A mask calculating circuit 65 determines a mask level from the sub-sampled power spectrum samples as the pure sound component and those as the noise component. The mask level means a sound level that is a minimum level a man can hear and is variable gradually according to the distribution of frequencies of sounds which are being heard by a man at that time.

Conventional calculation of a mask level will be described with reference to FIG. 8. With the sense of hearing a man has, when there is a sound, namely a power spectrum 71, sounds having its adjacent frequencies are hard to hear. In other words, a mask 72 is formed on the frequencies adjacent to the power spectrum.

Conventionally, the mask 72 has its contour (the mask's height and the inclination of its straight line) variable according to whether the power spectrum is a pure sound component or a noise component or according to the magnitude of the power spectrum.

This mask is calculated on every sub-sampled power spectrum, and the calculated results are summed up. When there are (n) power spectra in calculating the mask, calculation in the order of the first power of (n) is required to determine a mask for one power spectrum. And, this calculation is repeated on all of the (n) power spectra, and to sum up the results, the number of calculation in the order of the second power of (n) is required as a whole.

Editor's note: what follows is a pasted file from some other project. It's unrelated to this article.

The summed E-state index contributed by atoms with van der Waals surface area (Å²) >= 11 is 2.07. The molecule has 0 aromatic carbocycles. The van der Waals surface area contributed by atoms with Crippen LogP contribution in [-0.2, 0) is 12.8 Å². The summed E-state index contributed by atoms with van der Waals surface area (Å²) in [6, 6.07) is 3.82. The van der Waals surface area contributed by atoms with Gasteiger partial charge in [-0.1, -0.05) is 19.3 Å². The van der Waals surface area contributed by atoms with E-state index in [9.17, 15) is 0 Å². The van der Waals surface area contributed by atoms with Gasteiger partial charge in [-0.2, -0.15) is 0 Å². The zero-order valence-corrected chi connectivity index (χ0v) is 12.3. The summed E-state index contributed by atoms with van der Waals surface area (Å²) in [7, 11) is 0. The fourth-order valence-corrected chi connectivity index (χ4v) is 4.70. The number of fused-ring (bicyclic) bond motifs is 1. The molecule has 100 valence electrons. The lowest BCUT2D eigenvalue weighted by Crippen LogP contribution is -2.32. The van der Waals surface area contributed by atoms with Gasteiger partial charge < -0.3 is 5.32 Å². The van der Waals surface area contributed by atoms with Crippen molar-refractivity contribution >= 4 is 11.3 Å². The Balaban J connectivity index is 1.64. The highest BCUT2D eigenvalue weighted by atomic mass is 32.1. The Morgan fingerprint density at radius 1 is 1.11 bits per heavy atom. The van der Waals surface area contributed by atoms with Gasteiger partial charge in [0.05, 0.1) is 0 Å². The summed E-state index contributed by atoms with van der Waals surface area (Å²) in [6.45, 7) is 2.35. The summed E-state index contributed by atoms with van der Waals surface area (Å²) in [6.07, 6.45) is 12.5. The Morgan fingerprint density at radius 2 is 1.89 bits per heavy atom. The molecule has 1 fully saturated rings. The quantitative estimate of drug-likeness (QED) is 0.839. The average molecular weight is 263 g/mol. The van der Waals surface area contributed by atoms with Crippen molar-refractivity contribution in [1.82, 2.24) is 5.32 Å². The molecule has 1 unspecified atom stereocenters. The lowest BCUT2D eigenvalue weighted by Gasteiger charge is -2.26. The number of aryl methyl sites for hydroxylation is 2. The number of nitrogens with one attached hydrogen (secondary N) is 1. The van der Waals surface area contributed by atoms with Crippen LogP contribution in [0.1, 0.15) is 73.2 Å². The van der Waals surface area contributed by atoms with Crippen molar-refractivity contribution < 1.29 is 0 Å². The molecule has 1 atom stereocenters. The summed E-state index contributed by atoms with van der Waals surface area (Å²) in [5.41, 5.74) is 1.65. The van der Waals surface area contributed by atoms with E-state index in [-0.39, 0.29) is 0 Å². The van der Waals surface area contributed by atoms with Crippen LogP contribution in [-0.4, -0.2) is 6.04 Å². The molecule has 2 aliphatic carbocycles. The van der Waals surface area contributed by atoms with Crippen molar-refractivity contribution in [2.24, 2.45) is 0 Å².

Since a real-time MPEG/Audio encoder is required to make such processing within a limited time, such a large change in the volume of processing depending on the entered sound is very inconvenient.

Since the number (n) of power spectra is arbitrary, an arithmetic unit which is fast enough to be able to deal with substantially large (n) must be used, but it becomes very large in scale because the volume of operation increases in proportion to the second power of (n). When an entered sound has an unexpectedly large value (n), processing does not catch up and fails, resulting in producing noises.

As described above, conventionally, since the mask contour was variable depending on whether the power spectrum was a pure sound component or a noise component and also depending on the magnitude of the power spectrum, there was a disadvantage that a very large volume of calculation was required to determine a mask level. Thus, the arithmetic unit used became very large in scale.

Besides, the volume of arithmetic operation was largely affected by a sound to be entered because the input sound was classified into the pure sound component and the noise component. Thus, there was a disadvantage that the processing did not catch up to the entry of a voice and fails, resulting in producing noises.